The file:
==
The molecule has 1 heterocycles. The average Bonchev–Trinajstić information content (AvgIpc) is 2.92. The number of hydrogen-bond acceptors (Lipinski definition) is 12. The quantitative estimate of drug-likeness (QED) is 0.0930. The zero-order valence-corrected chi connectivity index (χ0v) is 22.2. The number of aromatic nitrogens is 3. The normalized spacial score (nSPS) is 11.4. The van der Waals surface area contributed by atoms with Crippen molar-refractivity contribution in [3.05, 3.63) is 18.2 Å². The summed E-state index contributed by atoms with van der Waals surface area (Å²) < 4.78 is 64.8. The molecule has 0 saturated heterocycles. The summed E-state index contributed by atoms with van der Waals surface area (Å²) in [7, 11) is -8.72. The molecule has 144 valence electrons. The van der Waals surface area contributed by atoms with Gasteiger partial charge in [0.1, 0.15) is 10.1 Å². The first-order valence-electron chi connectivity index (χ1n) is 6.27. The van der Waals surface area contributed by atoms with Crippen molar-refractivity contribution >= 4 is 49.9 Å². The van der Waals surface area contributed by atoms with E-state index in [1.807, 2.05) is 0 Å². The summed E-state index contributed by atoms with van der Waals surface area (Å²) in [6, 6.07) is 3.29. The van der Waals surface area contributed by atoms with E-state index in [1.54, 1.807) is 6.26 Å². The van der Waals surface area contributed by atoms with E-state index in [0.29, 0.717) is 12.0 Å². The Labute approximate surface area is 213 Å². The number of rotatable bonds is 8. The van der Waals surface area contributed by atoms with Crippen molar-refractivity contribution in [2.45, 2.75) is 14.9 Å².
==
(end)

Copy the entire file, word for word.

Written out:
The molecule has 1 heterocycles. The average Bonchev–Trinajstić information content (AvgIpc) is 2.92. The number of hydrogen-bond acceptors (Lipinski definition) is 12. The quantitative estimate of drug-likeness (QED) is 0.0930. The zero-order valence-corrected chi connectivity index (χ0v) is 22.2. The number of aromatic nitrogens is 3. The normalized spacial score (nSPS) is 11.4. The van der Waals surface area contributed by atoms with Crippen molar-refractivity contribution in [3.05, 3.63) is 18.2 Å². The summed E-state index contributed by atoms with van der Waals surface area (Å²) < 4.78 is 64.8. The molecule has 0 saturated heterocycles. The summed E-state index contributed by atoms with van der Waals surface area (Å²) in [7, 11) is -8.72. The molecule has 144 valence electrons. The van der Waals surface area contributed by atoms with Gasteiger partial charge in [0.1, 0.15) is 10.1 Å². The first-order valence-electron chi connectivity index (χ1n) is 6.27. The van der Waals surface area contributed by atoms with Crippen molar-refractivity contribution >= 4 is 49.9 Å². The van der Waals surface area contributed by atoms with E-state index in [1.807, 2.05) is 0 Å². The summed E-state index contributed by atoms with van der Waals surface area (Å²) in [6, 6.07) is 3.29. The van der Waals surface area contributed by atoms with E-state index in [1.54, 1.807) is 6.26 Å². The van der Waals surface area contributed by atoms with E-state index in [0.29, 0.717) is 12.0 Å². The Labute approximate surface area is 213 Å². The number of rotatable bonds is 8. The van der Waals surface area contributed by atoms with Crippen molar-refractivity contribution in [2.45, 2.75) is 14.9 Å².